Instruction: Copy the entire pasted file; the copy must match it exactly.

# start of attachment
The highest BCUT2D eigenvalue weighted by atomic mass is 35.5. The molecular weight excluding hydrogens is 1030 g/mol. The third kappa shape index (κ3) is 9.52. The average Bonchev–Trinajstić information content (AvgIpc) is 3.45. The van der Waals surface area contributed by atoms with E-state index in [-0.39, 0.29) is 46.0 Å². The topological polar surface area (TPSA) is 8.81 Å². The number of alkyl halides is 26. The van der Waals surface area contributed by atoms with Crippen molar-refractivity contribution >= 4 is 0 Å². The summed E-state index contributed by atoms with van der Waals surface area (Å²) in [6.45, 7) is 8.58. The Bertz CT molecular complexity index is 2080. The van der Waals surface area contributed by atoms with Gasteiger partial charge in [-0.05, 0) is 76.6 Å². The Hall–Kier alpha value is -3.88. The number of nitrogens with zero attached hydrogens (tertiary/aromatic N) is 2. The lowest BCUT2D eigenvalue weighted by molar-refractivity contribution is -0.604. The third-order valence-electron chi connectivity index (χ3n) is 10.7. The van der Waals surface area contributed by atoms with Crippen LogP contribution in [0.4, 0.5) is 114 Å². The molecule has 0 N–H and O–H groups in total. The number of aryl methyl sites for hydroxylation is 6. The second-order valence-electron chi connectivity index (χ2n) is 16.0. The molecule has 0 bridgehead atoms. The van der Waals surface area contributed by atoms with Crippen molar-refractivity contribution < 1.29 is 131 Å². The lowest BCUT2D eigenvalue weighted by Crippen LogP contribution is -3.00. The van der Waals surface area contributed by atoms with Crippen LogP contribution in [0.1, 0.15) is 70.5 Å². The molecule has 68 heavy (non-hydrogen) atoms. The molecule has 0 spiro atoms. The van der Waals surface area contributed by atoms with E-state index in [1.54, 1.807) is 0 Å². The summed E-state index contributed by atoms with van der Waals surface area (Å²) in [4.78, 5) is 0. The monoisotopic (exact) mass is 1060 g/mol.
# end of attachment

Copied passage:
The highest BCUT2D eigenvalue weighted by atomic mass is 35.5. The molecular weight excluding hydrogens is 1030 g/mol. The third kappa shape index (κ3) is 9.52. The average Bonchev–Trinajstić information content (AvgIpc) is 3.45. The van der Waals surface area contributed by atoms with E-state index in [-0.39, 0.29) is 46.0 Å². The topological polar surface area (TPSA) is 8.81 Å². The number of alkyl halides is 26. The van der Waals surface area contributed by atoms with Crippen molar-refractivity contribution >= 4 is 0 Å². The summed E-state index contributed by atoms with van der Waals surface area (Å²) in [6.45, 7) is 8.58. The Bertz CT molecular complexity index is 2080. The van der Waals surface area contributed by atoms with Gasteiger partial charge in [-0.05, 0) is 76.6 Å². The Hall–Kier alpha value is -3.88. The number of nitrogens with zero attached hydrogens (tertiary/aromatic N) is 2. The lowest BCUT2D eigenvalue weighted by molar-refractivity contribution is -0.604. The third-order valence-electron chi connectivity index (χ3n) is 10.7. The van der Waals surface area contributed by atoms with Crippen LogP contribution in [0.4, 0.5) is 114 Å². The molecule has 0 N–H and O–H groups in total. The number of aryl methyl sites for hydroxylation is 6. The second-order valence-electron chi connectivity index (χ2n) is 16.0. The molecule has 0 bridgehead atoms. The van der Waals surface area contributed by atoms with Crippen molar-refractivity contribution < 1.29 is 131 Å². The lowest BCUT2D eigenvalue weighted by Crippen LogP contribution is -3.00. The van der Waals surface area contributed by atoms with Crippen LogP contribution in [0.1, 0.15) is 70.5 Å². The molecule has 68 heavy (non-hydrogen) atoms. The molecule has 0 spiro atoms. The van der Waals surface area contributed by atoms with E-state index in [1.54, 1.807) is 0 Å². The summed E-state index contributed by atoms with van der Waals surface area (Å²) in [4.78, 5) is 0. The monoisotopic (exact) mass is 1060 g/mol.